Fierement Closes Strongly to Defend Tenno Sho (Spring) Title
Race favorite Fierement showcased outstanding stayer talent to win the Tenno Sho (Spring) for the second time and is the first since Kitasan Black (2016 - 2017) and fifth in JRA history to claim the title consecutively. The 2018 Kikuka Sho (Japanese St. Leger, G1, 3,000m) winner was heavily beaten to 12th in his Prix de l’Arc de Triomphe (G1, 2,400m) challenge last season but bounced back to mark a fourth in the year-end Arima Kinen (G1, 2,500m) and this was his first start since. This victory marks trainer Takahisa Tezuka’s sixth JRA-G1 title, his latest was last year’s Tenno Sho (Spring), while jockey Christophe Lemaire has now 29 under his belt—his latest was the February Stakes with Mozu Ascot. Lemaire has already captured the autumn version of the Tenno Sho with Rey de Oro in 2018 and Almond Eye in 2019 which now makes him the first jockey ever to claim four Tenno Sho titles in a row.
Danburite was sent to the front after a smooth break in the backstretch before Kiseki took over the lead the first time in front of the main stands. Under Christophe Lemaire, Fierement was unhurried near the rear, improving his position slightly to settle in the middle of the field which formed a long line up to the last turn. Still seventh heading into the lane right behind Mikki Swallow, Fierement unleashed a spectacular last three-furlong drive, catching You Can Smile in the last 50 meters and digging in well to draw even with Stiffelio right at the wire for a dramatic photo-finish.
“The pace was ideal and I was almost sure it would be an easy win for us, but he wasn't focused at times, so as it turned out we had to fight hard to the line. But in spite of the long distance and the wide draw, he was unhurried earlier in the race and had the strength left to charge home the way he did—everything went well. I’m thankful to the fans rooting for us at home. I look forward to seeing them in the stands very soon,” commented Christophe Lemaire.
Sent off 11th favorite, six-year-old Stiffelio broke well, sat in second behind Danburite earlier in the race and then third after Kiseki took over to set the pace, but was relaxed letting the two front runners stretch their leads. Entering the straight in the same order, the Stay Gold bay showed a good burst of speed easily taking over the lead by the furlong pole and held off a stubborn challenge by You Can Smile on the rails only to be caught at the wire by the eventual winner.
Mikki Swallow was also unhurried in third to fourth from the rear and on the heels of Fierement. After gradually making headway down the backstretch, the fourth favorite was fifth to hit the straight, fought briefly to hold off the eventual winner but gave way 100 meters out but pinned You Can Smile right before the wire to notch a 2-1/2-length third.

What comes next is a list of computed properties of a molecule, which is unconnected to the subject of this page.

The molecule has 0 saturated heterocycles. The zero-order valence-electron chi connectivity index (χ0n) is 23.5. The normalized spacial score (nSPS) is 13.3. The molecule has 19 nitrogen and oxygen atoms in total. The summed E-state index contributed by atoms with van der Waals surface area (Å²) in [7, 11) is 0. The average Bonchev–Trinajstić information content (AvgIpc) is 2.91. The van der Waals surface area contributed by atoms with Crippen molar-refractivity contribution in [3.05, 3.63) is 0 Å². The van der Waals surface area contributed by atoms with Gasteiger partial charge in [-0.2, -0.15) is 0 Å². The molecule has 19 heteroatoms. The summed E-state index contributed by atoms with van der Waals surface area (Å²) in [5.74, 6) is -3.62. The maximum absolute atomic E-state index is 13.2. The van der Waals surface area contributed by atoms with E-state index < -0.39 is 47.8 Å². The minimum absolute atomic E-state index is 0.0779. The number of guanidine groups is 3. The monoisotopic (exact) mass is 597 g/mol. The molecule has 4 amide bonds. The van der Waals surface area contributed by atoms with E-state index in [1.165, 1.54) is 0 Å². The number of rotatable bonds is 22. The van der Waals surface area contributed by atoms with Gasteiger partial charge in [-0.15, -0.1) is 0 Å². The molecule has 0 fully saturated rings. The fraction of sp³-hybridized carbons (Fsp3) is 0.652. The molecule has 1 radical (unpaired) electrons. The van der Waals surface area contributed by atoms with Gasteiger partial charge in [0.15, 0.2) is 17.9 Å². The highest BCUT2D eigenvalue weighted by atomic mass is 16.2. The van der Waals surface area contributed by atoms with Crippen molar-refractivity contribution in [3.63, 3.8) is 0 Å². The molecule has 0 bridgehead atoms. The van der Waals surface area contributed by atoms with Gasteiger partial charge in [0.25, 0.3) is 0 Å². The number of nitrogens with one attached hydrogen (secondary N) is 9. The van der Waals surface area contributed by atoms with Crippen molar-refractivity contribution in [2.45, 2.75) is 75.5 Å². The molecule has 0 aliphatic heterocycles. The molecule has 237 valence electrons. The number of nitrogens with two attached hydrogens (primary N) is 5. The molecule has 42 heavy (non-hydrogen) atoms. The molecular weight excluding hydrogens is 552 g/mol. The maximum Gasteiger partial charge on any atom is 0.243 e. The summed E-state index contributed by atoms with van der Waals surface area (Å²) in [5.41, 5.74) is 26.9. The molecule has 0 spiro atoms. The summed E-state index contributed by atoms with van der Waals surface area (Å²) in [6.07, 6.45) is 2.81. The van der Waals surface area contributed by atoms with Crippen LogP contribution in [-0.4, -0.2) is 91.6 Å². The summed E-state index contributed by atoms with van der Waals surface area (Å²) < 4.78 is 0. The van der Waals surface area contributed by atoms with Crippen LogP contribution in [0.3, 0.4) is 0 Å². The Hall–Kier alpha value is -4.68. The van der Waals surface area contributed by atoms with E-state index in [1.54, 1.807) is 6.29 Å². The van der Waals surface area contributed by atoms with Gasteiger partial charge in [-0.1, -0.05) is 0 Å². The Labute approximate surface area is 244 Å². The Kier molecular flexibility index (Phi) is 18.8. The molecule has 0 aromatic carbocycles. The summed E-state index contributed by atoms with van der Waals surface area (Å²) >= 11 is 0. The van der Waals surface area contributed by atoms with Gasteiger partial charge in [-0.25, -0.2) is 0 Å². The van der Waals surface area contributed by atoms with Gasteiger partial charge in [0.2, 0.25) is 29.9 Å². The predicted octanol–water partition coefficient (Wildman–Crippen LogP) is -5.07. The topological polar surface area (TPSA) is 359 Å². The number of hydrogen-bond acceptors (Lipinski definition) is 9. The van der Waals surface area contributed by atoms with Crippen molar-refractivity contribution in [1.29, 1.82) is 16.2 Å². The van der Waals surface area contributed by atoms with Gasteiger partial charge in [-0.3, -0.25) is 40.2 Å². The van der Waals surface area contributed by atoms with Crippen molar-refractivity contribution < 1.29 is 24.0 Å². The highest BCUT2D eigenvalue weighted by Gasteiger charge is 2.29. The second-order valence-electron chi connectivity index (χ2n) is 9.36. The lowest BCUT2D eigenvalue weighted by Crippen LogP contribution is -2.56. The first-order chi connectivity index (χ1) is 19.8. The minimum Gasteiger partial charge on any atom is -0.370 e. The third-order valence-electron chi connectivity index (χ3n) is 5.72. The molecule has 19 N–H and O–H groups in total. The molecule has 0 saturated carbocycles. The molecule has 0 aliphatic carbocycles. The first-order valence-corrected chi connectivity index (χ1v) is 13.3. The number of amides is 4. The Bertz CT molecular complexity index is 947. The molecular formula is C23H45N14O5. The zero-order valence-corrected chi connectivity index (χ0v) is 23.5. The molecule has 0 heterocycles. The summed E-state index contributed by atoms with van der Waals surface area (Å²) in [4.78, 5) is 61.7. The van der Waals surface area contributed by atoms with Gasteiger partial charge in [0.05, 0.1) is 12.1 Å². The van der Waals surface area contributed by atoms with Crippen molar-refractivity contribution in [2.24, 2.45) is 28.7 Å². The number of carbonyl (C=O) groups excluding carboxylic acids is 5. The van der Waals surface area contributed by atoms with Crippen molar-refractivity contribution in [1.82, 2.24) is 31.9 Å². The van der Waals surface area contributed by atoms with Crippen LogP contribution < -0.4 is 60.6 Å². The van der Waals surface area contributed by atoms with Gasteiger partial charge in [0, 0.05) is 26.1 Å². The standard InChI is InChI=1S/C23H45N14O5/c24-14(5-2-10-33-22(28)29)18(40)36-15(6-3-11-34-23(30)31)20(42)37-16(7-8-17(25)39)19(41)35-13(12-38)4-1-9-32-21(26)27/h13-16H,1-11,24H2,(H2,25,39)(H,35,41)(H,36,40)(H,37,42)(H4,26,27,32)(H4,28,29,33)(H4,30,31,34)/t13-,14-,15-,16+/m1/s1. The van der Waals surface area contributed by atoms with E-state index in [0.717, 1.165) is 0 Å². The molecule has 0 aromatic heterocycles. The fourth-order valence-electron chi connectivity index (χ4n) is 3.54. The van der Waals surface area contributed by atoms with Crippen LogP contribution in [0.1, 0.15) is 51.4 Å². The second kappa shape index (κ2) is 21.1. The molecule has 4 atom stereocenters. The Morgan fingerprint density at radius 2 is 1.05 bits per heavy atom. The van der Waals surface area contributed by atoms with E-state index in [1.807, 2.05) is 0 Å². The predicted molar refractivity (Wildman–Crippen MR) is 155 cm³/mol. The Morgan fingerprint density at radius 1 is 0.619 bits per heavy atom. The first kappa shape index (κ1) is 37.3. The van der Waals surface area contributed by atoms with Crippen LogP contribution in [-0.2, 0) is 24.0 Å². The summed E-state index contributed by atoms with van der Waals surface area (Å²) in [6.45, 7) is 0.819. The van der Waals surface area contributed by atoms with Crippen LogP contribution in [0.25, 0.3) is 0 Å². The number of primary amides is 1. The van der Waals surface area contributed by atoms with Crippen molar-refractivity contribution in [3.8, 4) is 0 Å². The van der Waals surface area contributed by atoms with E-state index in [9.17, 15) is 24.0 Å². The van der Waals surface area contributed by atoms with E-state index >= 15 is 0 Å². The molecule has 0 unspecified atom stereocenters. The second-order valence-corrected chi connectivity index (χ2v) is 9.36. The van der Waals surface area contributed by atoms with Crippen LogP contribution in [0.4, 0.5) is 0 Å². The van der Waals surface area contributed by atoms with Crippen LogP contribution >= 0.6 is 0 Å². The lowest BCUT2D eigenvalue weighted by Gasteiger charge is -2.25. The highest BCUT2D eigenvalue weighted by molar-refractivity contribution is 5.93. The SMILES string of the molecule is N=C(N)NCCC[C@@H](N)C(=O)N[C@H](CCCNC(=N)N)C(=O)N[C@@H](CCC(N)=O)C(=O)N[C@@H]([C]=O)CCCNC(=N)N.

THE 161ST TENNO SHO (SPRING) (G1)
FP: Final Position / BK: Bracket Number / PP: Post Position / B: Blinker / S&A: Sex & Age / Wgt: Weight (kg) / L3F: Time of Last 3 Furlongs (600m)
Turnover for the Race alone: ¥ 16,870,966,000 Turnover for the Day: ¥ 26,016,703,500PAY-OFF (for ¥100)
Winner= 10 starts, 5 wins, 2 seconds, 1 third / Added money: ¥ 153,024,000 / Career earnings: ¥ 573,059,000
* Tenno Sho (Spring) (G1)
The forerunner of the Tenno Sho was established in 1905 under the name “Emperor’s Cup”, in which the winner received the silver comport bestowed by the Emperor. The race was renamed to “Teishitsu Goshoten Kyoso” the following year. The race became biannual events—held at Hanshin in spring and at Tokyo in autumn—a year after the establishment of the Japan Racing Society (the forerunner of the Japan Racing Association) in 1936, and was officially named the “Tenno Sho” since the autumn of 1947. The Tenno Sho (Spring) became the ultimate competition to determine the champion stayer, having altered its distance to 3,200 meters in 1938 while its counterpart in autumn run over 2,000 meters is one of the biggest middle-distance event contested between the proven older horses with the addition of the three-year-old hopefuls. The venue of the spring version was also moved to Kyoto Racecourse in 1948.
The Tenno Sho (Spring) was designated as an international race in 2005 and welcomed Makybe Diva (GB, by Desert King) of Australia as the first foreign contender the same year. She finished seventh to Suzuka Mambo (JPN, by Sunday Silence) and subsequently went on to make history back home by winning her third consecutive Melbourne Cup (G1, 3,200m). Red Cadeaux (GB, Cadeaux Genereux) was the latest foreign contender of this race in 2014, running for the second time after finishing third in the 2013 edition, but was unable to perform over the firm turf and finished 14th.
This year’s line-up featured defending champion Fierement for whom this was his first start of the 2020 season since marking a fourth in the year-end Arima Kinen (G1, 2,500m). Miraieno Tsubasa came off his first graded victory in the Diamond Stakes (G3, 3,400m; Feb.22). 2018 Kikuka Sho (Japanese St. Leger, G1, 3,000m) third-place finisher You Can Smile claimed another graded title in the Hanshin Daishoten (G2, 3,000m; Mar.22) followed by Tosen Cambina (2nd) and Meisho Tengen (3rd) while 2017 Kikuka Sho victor Kiseki was a disappointing seventh due to a poor break. Mikki Swallow registered his third grade-race win in the Nikkei Sho (G2, 2,500m: Mar.28) in which Mozu Bello and 2018 Kikuka Sho runner-up Etario were second and sixth, respectively.